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MORE ON 'Uncle Jed's Barbershop'

A Children's Book of Aspirations, With Songs

Published: September 27, 2005

How many ways can a show go wrong? "Uncle Jed's Barbershop," a muddled musical memory play inspired by Margaree King Mitchell's children's book, offers an unfortunate illustration. Most of its good ideas are poorly executed, and its bad ideas are realized half-heartedly. Even the talented cast looks baffled and exhausted by show's end.

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The script by Kenneth Grimes casts a wistful look back across generations of African-American advancement, weighing the costs and compromises against the triumphs. When a sleek urban professional, Sarah Jean Carter (LaVonda Elam), returns to her rural Arkansas hometown, she unleashes a spate of flashbacks to convey story points and life lessons that are vague, confused or repetitive by turns.

Portrayed as a child by Olivia Ford, young Sarah Jean is in thrall to her lovable, belly-laughing great-uncle Jed (Ken Prymus), a freelance haircutter with long-deferred hopes of opening his own shop. "Where do dreams come from?" is a typical song set-up for this cutesy pair. Then, as a rebellious young woman played by Daria Hardeman, Sarah Jean clashes with her elders and leaves for the big city, in one of the show's few compelling numbers, "I Don't Wanna Go."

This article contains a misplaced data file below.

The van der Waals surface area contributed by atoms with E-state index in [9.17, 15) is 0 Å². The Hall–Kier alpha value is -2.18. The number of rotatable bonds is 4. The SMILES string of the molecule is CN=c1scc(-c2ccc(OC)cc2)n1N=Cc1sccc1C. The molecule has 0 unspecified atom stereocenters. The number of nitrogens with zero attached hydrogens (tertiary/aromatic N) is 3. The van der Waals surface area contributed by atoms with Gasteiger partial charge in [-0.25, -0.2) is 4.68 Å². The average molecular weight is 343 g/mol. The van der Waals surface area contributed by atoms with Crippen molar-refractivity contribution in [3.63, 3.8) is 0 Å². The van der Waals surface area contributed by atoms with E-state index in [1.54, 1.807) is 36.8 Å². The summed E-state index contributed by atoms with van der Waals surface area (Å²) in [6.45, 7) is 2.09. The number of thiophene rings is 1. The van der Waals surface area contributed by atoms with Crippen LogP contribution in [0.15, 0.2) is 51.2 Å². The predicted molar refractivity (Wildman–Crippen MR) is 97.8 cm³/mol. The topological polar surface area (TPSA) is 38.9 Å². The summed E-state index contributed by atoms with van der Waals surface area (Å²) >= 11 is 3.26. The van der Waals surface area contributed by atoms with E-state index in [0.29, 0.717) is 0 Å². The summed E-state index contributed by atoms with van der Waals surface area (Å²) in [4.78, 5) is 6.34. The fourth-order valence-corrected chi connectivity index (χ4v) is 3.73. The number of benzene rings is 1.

In another nicely rendered sequence, "Make My Heart Stand Still," a wise widow, Twyla (Nora Cole), extracts a marriage proposal from the equivocal bachelor Jed.

These second-act highlights are too little, too late. And neither helps clarify the show's garbled main story, in which the adult Sarah Jean struggles to revive her uncle's aspirational spirit. Like the show, which is directed ploddingly by Susan Einhorn, the gospel-tinged score by David Wohl alternates deadly earnestness with saccharine sweetness. To put over its admirably empowering message, "Uncle Jed's Barbershop" needs more than a trim. An extreme makeover is more like it.

"Uncle Jed's Barbershop" runs today at 1 p.m., Thursday at 8 p.m., Friday at 5 p.m., and Sunday at 2 p.m. at the Theater at St. Clement's, 423 West 46th Street, Manhattan; (212) 352-3101.

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